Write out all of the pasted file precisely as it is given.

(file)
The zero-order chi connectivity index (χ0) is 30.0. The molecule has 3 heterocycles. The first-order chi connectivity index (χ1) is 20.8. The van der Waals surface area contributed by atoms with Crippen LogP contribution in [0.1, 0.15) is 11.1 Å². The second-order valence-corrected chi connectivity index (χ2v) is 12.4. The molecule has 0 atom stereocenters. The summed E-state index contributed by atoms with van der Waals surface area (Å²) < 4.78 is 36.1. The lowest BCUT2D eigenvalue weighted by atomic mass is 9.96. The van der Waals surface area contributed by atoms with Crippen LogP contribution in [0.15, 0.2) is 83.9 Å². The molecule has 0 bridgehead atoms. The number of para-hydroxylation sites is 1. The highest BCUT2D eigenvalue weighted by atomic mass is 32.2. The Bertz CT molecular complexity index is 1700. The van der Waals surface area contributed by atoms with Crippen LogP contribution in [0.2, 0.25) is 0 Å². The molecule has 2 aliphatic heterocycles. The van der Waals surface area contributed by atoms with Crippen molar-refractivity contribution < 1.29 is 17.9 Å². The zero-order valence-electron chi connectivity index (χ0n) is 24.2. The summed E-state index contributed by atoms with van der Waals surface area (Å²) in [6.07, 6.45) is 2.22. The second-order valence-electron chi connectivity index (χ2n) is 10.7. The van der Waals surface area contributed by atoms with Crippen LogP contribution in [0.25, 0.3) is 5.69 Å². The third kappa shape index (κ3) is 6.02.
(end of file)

The zero-order chi connectivity index (χ0) is 30.0. The molecule has 3 heterocycles. The first-order chi connectivity index (χ1) is 20.8. The van der Waals surface area contributed by atoms with Crippen LogP contribution in [0.1, 0.15) is 11.1 Å². The second-order valence-corrected chi connectivity index (χ2v) is 12.4. The molecule has 0 atom stereocenters. The summed E-state index contributed by atoms with van der Waals surface area (Å²) < 4.78 is 36.1. The lowest BCUT2D eigenvalue weighted by atomic mass is 9.96. The van der Waals surface area contributed by atoms with Crippen LogP contribution in [0.15, 0.2) is 83.9 Å². The molecule has 0 bridgehead atoms. The number of para-hydroxylation sites is 1. The highest BCUT2D eigenvalue weighted by atomic mass is 32.2. The Bertz CT molecular complexity index is 1700. The van der Waals surface area contributed by atoms with Crippen LogP contribution in [0.2, 0.25) is 0 Å². The molecule has 2 aliphatic heterocycles. The van der Waals surface area contributed by atoms with Crippen molar-refractivity contribution < 1.29 is 17.9 Å². The zero-order valence-electron chi connectivity index (χ0n) is 24.2. The summed E-state index contributed by atoms with van der Waals surface area (Å²) in [6.07, 6.45) is 2.22. The second-order valence-electron chi connectivity index (χ2n) is 10.7. The van der Waals surface area contributed by atoms with Crippen LogP contribution in [0.25, 0.3) is 5.69 Å². The third kappa shape index (κ3) is 6.02.